Honoré Beaugrand: a Traditional “Rouge”?
Frank M. Guttman
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Sachbuch / Biographien, Autobiographien
Honoré Beaugrand was a soldier in the French Army, volunteering at seventeen years of age to help in the conquest of Mexico, a colonial war. He was a world traveler, journalist, novelist, author of folk tales, editor, and publisher of several newspapers. He was mayor of Montreal from 1885 to 1887. As mayor, he faced two major problems—floods in spring and a smallpox epidemic in the summer. In both, he was widely praised for his strong leadership. He was subjected to a litany of calumny about his membership in the Freemasons, his anti-clericalism, his republicanism (advocating the American form of government), his francophilia. However, the truth is that Beaugrand was not a radical in politics in spite of his protestations otherwise. There is some controversy about his religious beliefs, but probably, on balance, he was not a believer in the church. He wanted to be buried as Papineau and Doutre, without final rites and ceremony. Beaugrand was a great traveler, visiting the world over. He reported his travels in his newspaper that demonstrated his wide interest in the history, the cultural, and the economic development of the countries visited. Early on, he began a literary career, recounting his experience in Mexico and in Fall River. His novel, Jeanne la fileuse, was the first social novel of French America. He wrote about native as well as French Canadian folklore, Indian-written sign languages, industry, sociology, pottery, and anthropology of the numerous places he visited.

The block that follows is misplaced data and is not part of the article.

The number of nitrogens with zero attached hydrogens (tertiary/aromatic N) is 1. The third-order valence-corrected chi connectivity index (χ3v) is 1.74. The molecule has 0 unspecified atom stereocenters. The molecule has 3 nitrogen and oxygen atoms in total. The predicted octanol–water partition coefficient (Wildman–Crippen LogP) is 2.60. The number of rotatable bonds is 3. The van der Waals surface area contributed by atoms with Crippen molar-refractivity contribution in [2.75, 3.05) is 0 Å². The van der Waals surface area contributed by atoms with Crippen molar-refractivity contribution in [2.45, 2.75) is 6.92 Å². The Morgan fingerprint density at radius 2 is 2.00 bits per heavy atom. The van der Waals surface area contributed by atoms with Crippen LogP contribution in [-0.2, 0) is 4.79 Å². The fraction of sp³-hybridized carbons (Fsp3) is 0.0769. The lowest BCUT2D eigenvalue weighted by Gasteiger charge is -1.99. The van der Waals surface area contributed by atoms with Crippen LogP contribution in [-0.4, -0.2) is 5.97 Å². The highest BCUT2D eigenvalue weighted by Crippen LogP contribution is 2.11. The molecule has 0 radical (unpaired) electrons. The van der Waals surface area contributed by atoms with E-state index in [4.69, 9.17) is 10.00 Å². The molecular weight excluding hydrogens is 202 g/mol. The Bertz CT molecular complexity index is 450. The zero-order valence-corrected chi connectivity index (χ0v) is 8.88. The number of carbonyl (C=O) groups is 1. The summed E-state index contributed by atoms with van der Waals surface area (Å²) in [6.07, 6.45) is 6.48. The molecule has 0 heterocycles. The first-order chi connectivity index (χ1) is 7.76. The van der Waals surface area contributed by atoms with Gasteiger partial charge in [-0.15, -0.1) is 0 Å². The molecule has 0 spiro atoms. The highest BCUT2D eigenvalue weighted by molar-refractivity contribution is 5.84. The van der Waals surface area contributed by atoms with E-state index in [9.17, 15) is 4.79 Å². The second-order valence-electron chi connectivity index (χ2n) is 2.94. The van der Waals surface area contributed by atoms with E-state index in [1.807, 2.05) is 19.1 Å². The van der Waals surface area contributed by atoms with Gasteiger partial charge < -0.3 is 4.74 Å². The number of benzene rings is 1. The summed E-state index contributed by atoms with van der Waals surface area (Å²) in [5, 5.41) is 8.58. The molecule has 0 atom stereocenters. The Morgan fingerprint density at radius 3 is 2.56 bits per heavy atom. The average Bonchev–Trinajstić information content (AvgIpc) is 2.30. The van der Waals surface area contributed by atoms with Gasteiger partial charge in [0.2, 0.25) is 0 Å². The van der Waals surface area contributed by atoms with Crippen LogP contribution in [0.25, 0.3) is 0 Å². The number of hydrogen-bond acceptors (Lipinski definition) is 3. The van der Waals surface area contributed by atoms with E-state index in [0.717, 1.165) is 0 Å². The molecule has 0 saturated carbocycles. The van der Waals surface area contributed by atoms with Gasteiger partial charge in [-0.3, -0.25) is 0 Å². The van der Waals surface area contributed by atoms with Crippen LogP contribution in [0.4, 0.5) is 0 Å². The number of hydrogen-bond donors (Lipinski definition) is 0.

Biography, liberal, History, HONORÉ BEAUGRAND